I did have a teammate, a receiver by the name of Jeff Chadwick, that was knocked unconscious in a game back when we were playing back in the '80s. I mean, he was out for a few minutes, and people were worried about whether or not it was more serious than just being knocked out. And I remember at the time, there was a Lion back in the '60s, early '70s, a receiver, I think his last name was Hughes, that actually died on the field playing at old Tiger Stadium. And I remember that kind of going through my mind at the time, all the similarities, you know, being a receiver, being knocked out on the field and then one person not waking up and actually passing away. And here my teammate was in the same situation. But fortunately for him he was just knocked unconscious and he was able to come back and play. I don’t recall how long they kept him out, but I’m certain it was less than they keep guys out now for concussions, because I know he didn’t miss the entire season. I don’t even remember him missing a whole lot of games. Obviously when you hear about the suicides of Junior Seau and some of those guys, it makes you think. None of those guys were my teammates, but you think about them and you worry about your family if things get so bad, your family having to take care of you, things like that. But there’s so much stuff you can worry about in life. You can worry your life away, you know. You’ve got to live it.
Sometimes in a game, when somebody does go down, for maybe a few series after the person is carted off the field I actually think the level of play, the tenacity, the energy kind of goes down for a couple series of play because people, it is in the back of their mind. But then, not because of concussions, but I think just the nature of the game, players have short memories. You have to have a short memory, because if you dwell on it you’re not going to play at the level you need to to continue making the roster every year.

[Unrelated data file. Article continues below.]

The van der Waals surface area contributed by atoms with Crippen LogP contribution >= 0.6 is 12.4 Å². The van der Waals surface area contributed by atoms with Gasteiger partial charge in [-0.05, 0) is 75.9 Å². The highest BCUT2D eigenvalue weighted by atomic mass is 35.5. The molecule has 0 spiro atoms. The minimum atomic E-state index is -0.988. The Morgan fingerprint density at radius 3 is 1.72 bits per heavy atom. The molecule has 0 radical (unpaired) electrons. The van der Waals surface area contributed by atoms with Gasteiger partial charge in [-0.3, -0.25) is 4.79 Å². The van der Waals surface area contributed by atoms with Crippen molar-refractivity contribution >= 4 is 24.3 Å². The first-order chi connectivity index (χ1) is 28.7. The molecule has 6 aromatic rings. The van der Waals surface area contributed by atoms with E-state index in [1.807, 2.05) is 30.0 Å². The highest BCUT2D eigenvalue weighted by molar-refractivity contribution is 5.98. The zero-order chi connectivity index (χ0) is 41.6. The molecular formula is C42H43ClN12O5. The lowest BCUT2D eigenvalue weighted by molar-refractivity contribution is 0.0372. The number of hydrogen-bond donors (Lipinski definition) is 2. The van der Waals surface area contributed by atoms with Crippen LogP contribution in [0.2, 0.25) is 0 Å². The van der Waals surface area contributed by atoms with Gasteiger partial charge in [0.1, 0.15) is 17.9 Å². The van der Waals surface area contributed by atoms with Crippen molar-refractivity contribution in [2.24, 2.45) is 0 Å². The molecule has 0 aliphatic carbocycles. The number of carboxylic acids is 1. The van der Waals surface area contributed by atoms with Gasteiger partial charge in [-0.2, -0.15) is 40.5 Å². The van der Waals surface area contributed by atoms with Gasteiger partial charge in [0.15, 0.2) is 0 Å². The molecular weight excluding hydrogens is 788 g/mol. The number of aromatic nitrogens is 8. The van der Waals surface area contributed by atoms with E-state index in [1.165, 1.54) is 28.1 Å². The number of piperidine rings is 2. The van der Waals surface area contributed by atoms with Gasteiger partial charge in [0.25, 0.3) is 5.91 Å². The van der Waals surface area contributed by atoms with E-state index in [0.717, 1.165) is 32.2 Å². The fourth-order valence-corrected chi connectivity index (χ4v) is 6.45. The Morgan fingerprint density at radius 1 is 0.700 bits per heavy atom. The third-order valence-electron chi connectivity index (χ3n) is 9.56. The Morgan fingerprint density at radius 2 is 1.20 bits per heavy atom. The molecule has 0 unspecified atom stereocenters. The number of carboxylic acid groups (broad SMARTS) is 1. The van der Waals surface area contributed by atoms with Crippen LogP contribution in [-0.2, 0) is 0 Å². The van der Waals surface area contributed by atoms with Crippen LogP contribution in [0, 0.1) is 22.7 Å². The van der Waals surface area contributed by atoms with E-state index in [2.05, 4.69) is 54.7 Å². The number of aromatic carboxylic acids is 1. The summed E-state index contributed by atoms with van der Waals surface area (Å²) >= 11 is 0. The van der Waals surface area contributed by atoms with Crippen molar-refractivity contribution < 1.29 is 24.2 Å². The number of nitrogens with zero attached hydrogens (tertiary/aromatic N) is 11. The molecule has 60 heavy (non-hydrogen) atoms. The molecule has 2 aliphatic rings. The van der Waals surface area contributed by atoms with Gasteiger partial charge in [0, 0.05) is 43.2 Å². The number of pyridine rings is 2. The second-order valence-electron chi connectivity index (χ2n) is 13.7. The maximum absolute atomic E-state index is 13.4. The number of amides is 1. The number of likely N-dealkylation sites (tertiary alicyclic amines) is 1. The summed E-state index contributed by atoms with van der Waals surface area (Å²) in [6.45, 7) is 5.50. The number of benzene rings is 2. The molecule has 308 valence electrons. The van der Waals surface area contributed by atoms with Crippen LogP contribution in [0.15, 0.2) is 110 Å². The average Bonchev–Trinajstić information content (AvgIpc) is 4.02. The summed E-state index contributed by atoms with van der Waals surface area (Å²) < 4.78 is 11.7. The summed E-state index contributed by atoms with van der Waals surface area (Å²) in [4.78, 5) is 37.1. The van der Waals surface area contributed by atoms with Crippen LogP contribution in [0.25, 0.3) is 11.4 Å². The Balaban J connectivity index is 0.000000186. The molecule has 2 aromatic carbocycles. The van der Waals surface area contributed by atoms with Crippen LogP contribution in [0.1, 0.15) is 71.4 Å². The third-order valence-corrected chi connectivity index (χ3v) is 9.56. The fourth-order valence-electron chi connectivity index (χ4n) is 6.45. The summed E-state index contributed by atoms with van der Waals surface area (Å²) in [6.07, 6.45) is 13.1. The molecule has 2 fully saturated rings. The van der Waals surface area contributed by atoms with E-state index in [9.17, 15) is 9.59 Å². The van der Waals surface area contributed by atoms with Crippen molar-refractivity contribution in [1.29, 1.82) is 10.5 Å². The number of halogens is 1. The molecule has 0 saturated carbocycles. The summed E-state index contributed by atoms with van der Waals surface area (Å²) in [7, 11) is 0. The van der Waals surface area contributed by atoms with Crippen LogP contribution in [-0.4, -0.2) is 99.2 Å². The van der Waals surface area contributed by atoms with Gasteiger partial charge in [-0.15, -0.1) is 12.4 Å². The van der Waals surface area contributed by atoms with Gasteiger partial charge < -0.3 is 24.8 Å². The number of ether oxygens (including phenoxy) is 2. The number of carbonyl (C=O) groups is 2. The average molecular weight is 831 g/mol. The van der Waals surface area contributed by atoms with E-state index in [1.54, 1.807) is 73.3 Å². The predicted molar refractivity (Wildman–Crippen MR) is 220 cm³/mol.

I think some of the things they’re doing now, you know, keeping these guys out for an extended period of time, I think that’s good. I just hope they don’t go too far, where they make the game not even interesting. I mean, it is a contact game, and people like to watch big hits and things like that. And I think already sometimes they’re protecting the players a little bit too much and it’s kind of taking away from the game, and I think if they go any further it may—and I probably sound a little bit like a hypocrite because I joined the lawsuit—but, boy, I just don’t want it to go so far that it ruins the game.
I think the main gist of the lawsuit is maybe the NFL knew some stuff that they weren’t letting players know about the long term effects of concussions, and now everybody knows so you’re going in with an open mind. And I do kind of see the point of the people that say, "Come on. These guys knew when they were going in there, and they’re paid to run into each other for a living, that it was going to affect their bodies, so what are they doing complaining about it?" I do see that side of it. So I don’t know. It’s a tough call and I am conflicted about it.
Knowing what you know now, if you could do it over again, would you still play football?
Yes. I think athletics in general, but primarily football, for me, it teaches a young person so many good life lessons: how to win, how to lose, how to be a teammate, how to deal with adversity. I think the fact that I was able to play in the NFL and for the University of Michigan in college helped me a lot in the world afterwards. Whether it’s good or bad, people are impressed that you played college football or in the NFL, and I think it helps a lot in the business world. I think there’s just as many people that are unimpressed, which I’m okay with too, but it’s helped. It’s given me a lot of advantages in life. It’s taught me a lot of lessons in life. So yes, I would do it all over again.
Rob Trucks was last seen on Deadspin interviewing former athletes about the end of their careers. His oral histories with 49-year-old Americans can be found at McSweeney's, and his latest book is on Fleetwood Mac's Tusk album.